Why bother having children

Why would you decide to engage in something that would inevitably make your life harder for a very long time? Because having children is much more than cuteness, unmeasurable love and spreading genes.  


Mother and Child, by Mary Cassat, 1900

Having children is an act of selflessness. Some argue that it is the opposite – that the world is too crowded already and that putting one more body to it will just make things worse. That people do that exclusively for their own fulfillment. This is not the full history. Children bring joy for those around. Usually, the parents are the ones who bear the downsides. Grandparents, uncles, friends and extended family usually experience only the great and cute part of a human life blooming.

Having children is a way to make the world a better place. Children are much more likely to learn acceptance, love and community principles as they are to learn a language. As people actively teach kids to read, they should actively teach children about environmental issues, how to be a good person and how economy works. Those teachings might not shape perfect human beings, but might help shifting environment, politics and inequality to better directions.

Having children may help achieve a smoother ending. We are all going to grow old and die. We might very well  live in pain for a while and depend on others for very basic needs. We can all wish we would die fast and quick, with no suffering, but considering all the possibilities allow us to reflect on them. A well-structured family should ensure that one will be taken care properly when getting old – it must be a family principle. Remembering what family is for might help overcome mixed feelings some people experience for taking care of elders when they were the ones being took care of for so much time. Resentment might as well be present – remembering most times parents do the best they can, and reflecting if whatever happened is forgivable, one should take care of elders with love, so children will watch, learn by the example and continue the cycle.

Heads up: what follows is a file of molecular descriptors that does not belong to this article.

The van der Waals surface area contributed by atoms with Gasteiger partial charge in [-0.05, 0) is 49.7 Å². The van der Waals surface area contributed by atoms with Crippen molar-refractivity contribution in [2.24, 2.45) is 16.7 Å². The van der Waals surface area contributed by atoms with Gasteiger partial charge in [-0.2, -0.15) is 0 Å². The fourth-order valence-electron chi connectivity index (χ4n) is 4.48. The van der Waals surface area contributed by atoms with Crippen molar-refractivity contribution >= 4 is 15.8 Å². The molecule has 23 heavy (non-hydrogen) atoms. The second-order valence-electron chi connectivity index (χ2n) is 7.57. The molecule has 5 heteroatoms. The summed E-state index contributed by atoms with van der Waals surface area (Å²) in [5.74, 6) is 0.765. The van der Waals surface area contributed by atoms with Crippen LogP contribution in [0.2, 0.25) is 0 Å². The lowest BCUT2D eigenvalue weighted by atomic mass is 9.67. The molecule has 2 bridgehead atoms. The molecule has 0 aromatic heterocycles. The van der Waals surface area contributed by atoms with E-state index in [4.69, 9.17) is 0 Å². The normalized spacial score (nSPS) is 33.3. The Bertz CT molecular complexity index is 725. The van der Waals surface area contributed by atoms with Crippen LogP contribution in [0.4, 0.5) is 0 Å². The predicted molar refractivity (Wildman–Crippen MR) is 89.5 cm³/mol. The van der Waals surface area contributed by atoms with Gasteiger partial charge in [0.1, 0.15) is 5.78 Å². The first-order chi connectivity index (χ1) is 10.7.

Having children is also a way to spread your genes, and although this is usually not the first rational reason, it is the believed biological main one. It is at least interesting to think your genes mixed up with someone else’s genes will be walking around the universe, growing and developing without you, you having minimal if some control. It is the closest to eternal life we can get for now.

What do you think it is the most important thing to consider when deciding to have kids? Please comment!


Please remember that English is not my first language, so I apologize for any mistakes or weird word arrangements. Help me improve by sending an email to contacthoneytea at gmail dot com or commenting if you find anything wrong or bad-sounding!

15 responses to “Why bother having children

  1. I value your opinion, but I disagree. I love children, but I didn’t have children because I couldn’t be bothered, or because I lack selflessness. Actually, it was the opposite. And most people I know who do have children didn’t do it to make others happy but themselves. It might be true that they ended up making others happy (even happier than themselves as you suggest) but that was not the reason they had their babies. I am a bit tired of having to justify my childlessness to people who think my decision is selfish when actually I had to make a decision against my biological impulses and my own fear of loneliness in old age to spare the rest of us having to spread our already waning resources too thin. I think the decision to have or not to have children is very personal. The real philosophy comes from thinking; giving in to the ‘call of nature’ to reproduce is not a philosophy. I think that as a species we should have a different approach to child bearing and child rearing. Having children should not be just about your immediate family; before putting another person on the planet, you must be aware that that little person will contribute to and affect the lives of others.